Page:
CATS STAY INSIDE?
by Whit Gibbons
December 11, 2005
cats are amazing killers. Feral and domestic cats that are allowed to
roam outside kill more than 20 million birds each year in Britain. In
one published account, an ecologist estimated that in a single state,
Virginia, cats kill at least 3 million songbirds and 27 million native
mammals annually. A study documented that the greatest nonhuman cause
of mortality to some Australian wildlife was feral cats.
above are facts. The essence of their truth is inarguable. But whether
cats should always stay inside or be permitted outdoors on a regular basis
is a slightly more volatile subject than politics, religion, or the use
of cell phones in restaurants. People tend to take inflexible positions
about the proper place for cat whereabouts (or, indeed, whether domestic
cats have any merit at all). Conversations among casual acquaintances,
or even close friends, tend to go more smoothly without
individual positions about cats being identified. But if you ever do want
to challenge your best friend about why she lets her cats out to pillage
wildlife in their heartless way or why he keeps his cats imprisoned in
a stuffy apartment to serve a life sentence of boredom, you should first
at both sides of the story.
position is that outdoor cats take more than their share of native wildlife.
Some ecologists consider cats to be the most dangerous carnivore in many
regions because of their large numbers, stealth, and agility. Plus, unlike
native predators, they get all they need for sustenance when they go inside.
But an inclination to kill, whether hungry or not, makes cats a potential
menace to all small wildlife around the yard. Scientific documentation
of the impact of domestic cats on native wildlife is convincing.
a person be a proponent of native wildlife and also have cats that live
outside? Someone who once wrote me about the inside-outside cat issue
said, "Cars kill far more native wildlife than my cats. One, named
Kat, kills a few mice, bunnies, and lizards a year??how many of the same
are killed by automobiles? I can assure you more population damage is
done by people in cars than by Kat. My other cat, Spencer, is not even
part of the equation. The only `kill' he has ever brought home was a dried?up
lizard that had been run over by a car days earlier. Of course, I did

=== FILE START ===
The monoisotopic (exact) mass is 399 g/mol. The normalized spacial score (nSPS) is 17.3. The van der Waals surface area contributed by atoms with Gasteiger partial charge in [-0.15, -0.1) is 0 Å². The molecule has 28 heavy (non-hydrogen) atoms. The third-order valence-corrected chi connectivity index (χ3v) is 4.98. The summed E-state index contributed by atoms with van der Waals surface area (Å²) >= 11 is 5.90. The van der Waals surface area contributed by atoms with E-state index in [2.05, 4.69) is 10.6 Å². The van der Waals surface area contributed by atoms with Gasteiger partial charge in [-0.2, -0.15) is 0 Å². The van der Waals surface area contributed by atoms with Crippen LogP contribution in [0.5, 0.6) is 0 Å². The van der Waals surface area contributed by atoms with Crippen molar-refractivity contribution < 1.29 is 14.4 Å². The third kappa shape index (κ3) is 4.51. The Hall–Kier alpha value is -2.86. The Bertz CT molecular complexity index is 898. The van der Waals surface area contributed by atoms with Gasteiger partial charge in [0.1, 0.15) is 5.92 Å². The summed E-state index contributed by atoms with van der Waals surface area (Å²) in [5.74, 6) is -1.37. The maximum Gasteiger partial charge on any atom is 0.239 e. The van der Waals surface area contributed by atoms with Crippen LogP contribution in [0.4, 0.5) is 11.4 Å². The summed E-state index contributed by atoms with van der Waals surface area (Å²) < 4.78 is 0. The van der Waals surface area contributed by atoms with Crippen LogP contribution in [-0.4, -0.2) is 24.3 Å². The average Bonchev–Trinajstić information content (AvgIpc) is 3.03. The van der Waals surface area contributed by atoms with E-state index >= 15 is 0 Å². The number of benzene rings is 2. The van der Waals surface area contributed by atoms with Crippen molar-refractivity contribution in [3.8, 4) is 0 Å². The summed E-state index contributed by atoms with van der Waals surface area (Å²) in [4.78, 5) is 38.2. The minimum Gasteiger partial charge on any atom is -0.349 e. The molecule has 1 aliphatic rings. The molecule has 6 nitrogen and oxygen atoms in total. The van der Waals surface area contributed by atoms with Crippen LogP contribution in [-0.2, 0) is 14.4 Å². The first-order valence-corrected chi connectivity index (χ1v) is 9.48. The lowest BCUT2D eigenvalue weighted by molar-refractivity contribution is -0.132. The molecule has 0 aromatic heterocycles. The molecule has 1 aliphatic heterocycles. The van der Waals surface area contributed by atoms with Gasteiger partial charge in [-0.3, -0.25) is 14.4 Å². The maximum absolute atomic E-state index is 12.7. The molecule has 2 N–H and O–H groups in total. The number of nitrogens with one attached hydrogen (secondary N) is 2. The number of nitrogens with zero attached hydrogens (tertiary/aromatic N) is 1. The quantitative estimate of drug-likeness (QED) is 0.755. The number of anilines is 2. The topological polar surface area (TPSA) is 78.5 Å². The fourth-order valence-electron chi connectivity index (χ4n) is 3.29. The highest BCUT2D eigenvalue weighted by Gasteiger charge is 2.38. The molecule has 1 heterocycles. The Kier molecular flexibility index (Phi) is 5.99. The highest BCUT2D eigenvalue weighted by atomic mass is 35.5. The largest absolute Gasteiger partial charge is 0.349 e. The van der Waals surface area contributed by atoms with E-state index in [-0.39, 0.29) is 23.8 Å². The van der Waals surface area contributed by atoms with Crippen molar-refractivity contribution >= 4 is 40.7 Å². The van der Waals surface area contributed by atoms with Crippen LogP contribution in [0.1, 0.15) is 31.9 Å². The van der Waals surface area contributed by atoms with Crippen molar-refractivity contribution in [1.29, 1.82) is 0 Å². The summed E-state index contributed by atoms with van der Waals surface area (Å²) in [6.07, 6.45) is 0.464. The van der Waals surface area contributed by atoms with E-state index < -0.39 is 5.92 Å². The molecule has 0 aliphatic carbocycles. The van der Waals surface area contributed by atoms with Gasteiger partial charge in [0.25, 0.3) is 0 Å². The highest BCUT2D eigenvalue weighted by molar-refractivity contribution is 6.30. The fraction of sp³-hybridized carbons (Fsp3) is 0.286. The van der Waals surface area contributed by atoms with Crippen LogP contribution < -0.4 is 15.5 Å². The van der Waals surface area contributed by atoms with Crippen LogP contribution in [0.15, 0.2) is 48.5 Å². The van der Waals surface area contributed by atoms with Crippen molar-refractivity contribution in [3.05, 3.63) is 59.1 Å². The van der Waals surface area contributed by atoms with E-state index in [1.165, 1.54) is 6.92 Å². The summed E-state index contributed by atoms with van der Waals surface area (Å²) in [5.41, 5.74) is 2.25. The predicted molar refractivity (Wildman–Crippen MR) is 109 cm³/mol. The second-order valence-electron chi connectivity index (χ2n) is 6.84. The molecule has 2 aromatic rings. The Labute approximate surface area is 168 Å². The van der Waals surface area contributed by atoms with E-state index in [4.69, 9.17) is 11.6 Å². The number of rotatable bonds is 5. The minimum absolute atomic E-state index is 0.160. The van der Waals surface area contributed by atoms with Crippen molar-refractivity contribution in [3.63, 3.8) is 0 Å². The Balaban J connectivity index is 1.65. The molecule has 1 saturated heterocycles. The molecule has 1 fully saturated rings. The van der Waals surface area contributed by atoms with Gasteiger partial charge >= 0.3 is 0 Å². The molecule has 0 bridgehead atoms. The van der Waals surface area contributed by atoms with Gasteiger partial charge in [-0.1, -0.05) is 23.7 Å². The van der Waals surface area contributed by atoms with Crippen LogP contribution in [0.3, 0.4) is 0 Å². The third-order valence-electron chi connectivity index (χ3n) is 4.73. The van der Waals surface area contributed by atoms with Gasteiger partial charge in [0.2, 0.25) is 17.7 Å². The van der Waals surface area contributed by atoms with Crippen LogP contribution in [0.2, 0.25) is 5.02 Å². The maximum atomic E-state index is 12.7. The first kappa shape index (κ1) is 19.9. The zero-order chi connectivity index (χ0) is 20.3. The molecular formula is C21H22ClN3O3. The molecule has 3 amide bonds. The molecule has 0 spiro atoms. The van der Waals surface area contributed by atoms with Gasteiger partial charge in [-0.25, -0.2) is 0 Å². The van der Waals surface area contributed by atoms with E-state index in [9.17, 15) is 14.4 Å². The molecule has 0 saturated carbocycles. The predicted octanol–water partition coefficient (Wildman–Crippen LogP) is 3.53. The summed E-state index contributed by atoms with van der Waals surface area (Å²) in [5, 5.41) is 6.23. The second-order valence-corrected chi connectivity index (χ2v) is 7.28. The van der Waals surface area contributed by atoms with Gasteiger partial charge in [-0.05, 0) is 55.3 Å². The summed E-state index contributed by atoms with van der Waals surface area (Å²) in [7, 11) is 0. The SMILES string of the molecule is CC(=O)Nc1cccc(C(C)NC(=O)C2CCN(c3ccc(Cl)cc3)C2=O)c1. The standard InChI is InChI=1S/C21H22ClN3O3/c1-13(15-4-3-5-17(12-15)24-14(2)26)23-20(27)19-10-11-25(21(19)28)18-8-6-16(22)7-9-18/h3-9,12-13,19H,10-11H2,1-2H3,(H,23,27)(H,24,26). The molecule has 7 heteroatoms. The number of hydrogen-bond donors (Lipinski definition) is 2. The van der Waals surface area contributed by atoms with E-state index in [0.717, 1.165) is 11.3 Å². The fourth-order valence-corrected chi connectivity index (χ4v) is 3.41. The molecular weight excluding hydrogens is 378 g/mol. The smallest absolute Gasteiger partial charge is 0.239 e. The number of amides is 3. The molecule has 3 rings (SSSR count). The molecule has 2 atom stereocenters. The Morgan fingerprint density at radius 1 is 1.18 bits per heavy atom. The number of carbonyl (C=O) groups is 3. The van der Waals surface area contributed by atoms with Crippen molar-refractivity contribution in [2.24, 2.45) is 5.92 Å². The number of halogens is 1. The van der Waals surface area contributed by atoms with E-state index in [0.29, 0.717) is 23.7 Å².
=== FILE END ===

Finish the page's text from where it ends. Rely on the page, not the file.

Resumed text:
turn on the deck light once to find Spencer and a possum eating out of
the same food bowl. Spencer looked a little confused but kept eating.
So did the possum. But I bet that possum will kill a lot more wildlife
over the year than Spencer and Kat put together. So why shouldn't my cats
individual said, "I am puzzled by the concern some people have for
native wildlife that suffers because house cats go outside. What exactly
is the problem? No animal has gone extinct because of cats. In fact, I
have never heard of any species of wild animal even being eliminated from
a region because of `killer' cats. Lizards, chipmunks, and small birds
still seem to be around my house, along with my outdoor cat. What is the
problem people have with outdoor cats?"
lovers often ask whether house cats that kill small animals have a greater
environmental impact than native predators would have if they were still
around in abundance. Didn’t native prey species have to deal with
bobcats, foxes, and coyotes before cats were on the scene? As someone
noted, “Maybe house cats are simply filling a role that we have
eliminated by our removal of natural predators. Maybe they are actually
returning the outdoors closer to a natural system than what we have now
with the loss of our native predators."
or outside cats. Which should it be? If you want to stay on speaking terms
with your friends and acquaintances, you can loudly profess your die-hard
political convictions, proselytize for your religion, and interrupt lunch
for a conversation on your cell phone. But you should probably keep your
opinions about their cats to yourself.
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